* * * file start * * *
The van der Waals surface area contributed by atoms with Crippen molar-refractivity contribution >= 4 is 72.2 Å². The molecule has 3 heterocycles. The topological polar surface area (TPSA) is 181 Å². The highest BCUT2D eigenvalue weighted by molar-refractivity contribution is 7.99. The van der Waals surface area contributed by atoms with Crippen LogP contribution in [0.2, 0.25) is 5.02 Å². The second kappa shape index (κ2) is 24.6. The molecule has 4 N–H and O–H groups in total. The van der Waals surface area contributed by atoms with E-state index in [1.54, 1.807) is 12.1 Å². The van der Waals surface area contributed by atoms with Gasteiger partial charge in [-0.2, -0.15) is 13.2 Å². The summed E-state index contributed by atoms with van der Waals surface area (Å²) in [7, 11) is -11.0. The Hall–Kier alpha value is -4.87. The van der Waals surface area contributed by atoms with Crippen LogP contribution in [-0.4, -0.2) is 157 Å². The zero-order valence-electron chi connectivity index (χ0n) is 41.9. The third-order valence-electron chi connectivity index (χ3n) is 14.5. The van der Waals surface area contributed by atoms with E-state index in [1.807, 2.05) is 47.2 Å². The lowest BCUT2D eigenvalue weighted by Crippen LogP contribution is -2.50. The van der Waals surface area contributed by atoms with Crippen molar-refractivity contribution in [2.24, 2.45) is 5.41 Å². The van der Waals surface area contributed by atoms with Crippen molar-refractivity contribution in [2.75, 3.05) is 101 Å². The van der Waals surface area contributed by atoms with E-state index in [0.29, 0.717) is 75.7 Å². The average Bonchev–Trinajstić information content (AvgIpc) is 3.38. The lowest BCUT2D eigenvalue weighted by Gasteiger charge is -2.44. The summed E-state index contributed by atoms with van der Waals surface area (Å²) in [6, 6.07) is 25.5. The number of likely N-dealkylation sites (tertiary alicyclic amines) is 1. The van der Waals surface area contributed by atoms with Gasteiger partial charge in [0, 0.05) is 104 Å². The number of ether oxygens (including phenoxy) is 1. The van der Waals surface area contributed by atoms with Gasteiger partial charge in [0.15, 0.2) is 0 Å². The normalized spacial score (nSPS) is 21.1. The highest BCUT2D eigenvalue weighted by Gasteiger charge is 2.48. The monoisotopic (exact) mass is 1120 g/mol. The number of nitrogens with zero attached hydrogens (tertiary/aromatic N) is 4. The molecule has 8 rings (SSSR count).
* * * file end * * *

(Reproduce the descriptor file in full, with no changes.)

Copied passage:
The van der Waals surface area contributed by atoms with Crippen molar-refractivity contribution >= 4 is 72.2 Å². The molecule has 3 heterocycles. The topological polar surface area (TPSA) is 181 Å². The highest BCUT2D eigenvalue weighted by molar-refractivity contribution is 7.99. The van der Waals surface area contributed by atoms with Crippen LogP contribution in [0.2, 0.25) is 5.02 Å². The second kappa shape index (κ2) is 24.6. The molecule has 4 N–H and O–H groups in total. The van der Waals surface area contributed by atoms with E-state index in [1.54, 1.807) is 12.1 Å². The van der Waals surface area contributed by atoms with Gasteiger partial charge in [-0.2, -0.15) is 13.2 Å². The summed E-state index contributed by atoms with van der Waals surface area (Å²) in [7, 11) is -11.0. The Hall–Kier alpha value is -4.87. The van der Waals surface area contributed by atoms with Crippen LogP contribution in [-0.4, -0.2) is 157 Å². The zero-order valence-electron chi connectivity index (χ0n) is 41.9. The third-order valence-electron chi connectivity index (χ3n) is 14.5. The van der Waals surface area contributed by atoms with E-state index in [1.807, 2.05) is 47.2 Å². The lowest BCUT2D eigenvalue weighted by Crippen LogP contribution is -2.50. The van der Waals surface area contributed by atoms with Crippen molar-refractivity contribution in [2.24, 2.45) is 5.41 Å². The van der Waals surface area contributed by atoms with Crippen molar-refractivity contribution in [2.75, 3.05) is 101 Å². The van der Waals surface area contributed by atoms with E-state index in [0.29, 0.717) is 75.7 Å². The average Bonchev–Trinajstić information content (AvgIpc) is 3.38. The lowest BCUT2D eigenvalue weighted by Gasteiger charge is -2.44. The summed E-state index contributed by atoms with van der Waals surface area (Å²) in [6, 6.07) is 25.5. The number of likely N-dealkylation sites (tertiary alicyclic amines) is 1. The van der Waals surface area contributed by atoms with Gasteiger partial charge in [0, 0.05) is 104 Å². The number of ether oxygens (including phenoxy) is 1. The van der Waals surface area contributed by atoms with Gasteiger partial charge in [0.15, 0.2) is 0 Å². The normalized spacial score (nSPS) is 21.1. The highest BCUT2D eigenvalue weighted by Gasteiger charge is 2.48. The monoisotopic (exact) mass is 1120 g/mol. The number of nitrogens with zero attached hydrogens (tertiary/aromatic N) is 4. The molecule has 8 rings (SSSR count).